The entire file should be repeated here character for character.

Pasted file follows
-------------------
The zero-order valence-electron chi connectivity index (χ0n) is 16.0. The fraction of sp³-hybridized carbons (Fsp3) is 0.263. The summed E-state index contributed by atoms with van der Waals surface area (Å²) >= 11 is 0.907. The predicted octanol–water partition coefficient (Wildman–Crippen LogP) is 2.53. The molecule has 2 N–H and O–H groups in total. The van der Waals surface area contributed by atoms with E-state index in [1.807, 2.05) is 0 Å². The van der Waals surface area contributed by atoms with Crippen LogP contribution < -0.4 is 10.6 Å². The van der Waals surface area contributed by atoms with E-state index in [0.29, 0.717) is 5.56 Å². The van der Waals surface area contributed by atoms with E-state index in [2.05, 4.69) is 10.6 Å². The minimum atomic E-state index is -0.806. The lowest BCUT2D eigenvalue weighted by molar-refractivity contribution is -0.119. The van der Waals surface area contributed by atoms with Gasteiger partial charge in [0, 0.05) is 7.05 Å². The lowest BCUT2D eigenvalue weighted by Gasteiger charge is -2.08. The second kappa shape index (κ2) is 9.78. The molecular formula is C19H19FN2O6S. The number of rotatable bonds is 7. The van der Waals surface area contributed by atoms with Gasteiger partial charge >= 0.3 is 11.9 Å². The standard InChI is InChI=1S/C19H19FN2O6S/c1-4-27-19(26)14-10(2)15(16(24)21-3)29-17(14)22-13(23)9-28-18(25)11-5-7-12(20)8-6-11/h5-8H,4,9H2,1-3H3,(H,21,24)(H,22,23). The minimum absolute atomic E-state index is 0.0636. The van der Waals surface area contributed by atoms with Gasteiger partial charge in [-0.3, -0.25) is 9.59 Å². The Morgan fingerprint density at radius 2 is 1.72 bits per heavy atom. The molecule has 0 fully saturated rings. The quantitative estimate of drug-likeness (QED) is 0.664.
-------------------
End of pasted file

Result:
The zero-order valence-electron chi connectivity index (χ0n) is 16.0. The fraction of sp³-hybridized carbons (Fsp3) is 0.263. The summed E-state index contributed by atoms with van der Waals surface area (Å²) >= 11 is 0.907. The predicted octanol–water partition coefficient (Wildman–Crippen LogP) is 2.53. The molecule has 2 N–H and O–H groups in total. The van der Waals surface area contributed by atoms with E-state index in [1.807, 2.05) is 0 Å². The van der Waals surface area contributed by atoms with Crippen LogP contribution < -0.4 is 10.6 Å². The van der Waals surface area contributed by atoms with E-state index in [0.29, 0.717) is 5.56 Å². The van der Waals surface area contributed by atoms with E-state index in [2.05, 4.69) is 10.6 Å². The minimum atomic E-state index is -0.806. The lowest BCUT2D eigenvalue weighted by molar-refractivity contribution is -0.119. The van der Waals surface area contributed by atoms with Gasteiger partial charge in [0, 0.05) is 7.05 Å². The lowest BCUT2D eigenvalue weighted by Gasteiger charge is -2.08. The second kappa shape index (κ2) is 9.78. The molecular formula is C19H19FN2O6S. The number of rotatable bonds is 7. The van der Waals surface area contributed by atoms with Gasteiger partial charge >= 0.3 is 11.9 Å². The standard InChI is InChI=1S/C19H19FN2O6S/c1-4-27-19(26)14-10(2)15(16(24)21-3)29-17(14)22-13(23)9-28-18(25)11-5-7-12(20)8-6-11/h5-8H,4,9H2,1-3H3,(H,21,24)(H,22,23). The minimum absolute atomic E-state index is 0.0636. The van der Waals surface area contributed by atoms with Gasteiger partial charge in [-0.3, -0.25) is 9.59 Å². The Morgan fingerprint density at radius 2 is 1.72 bits per heavy atom. The molecule has 0 fully saturated rings. The quantitative estimate of drug-likeness (QED) is 0.664.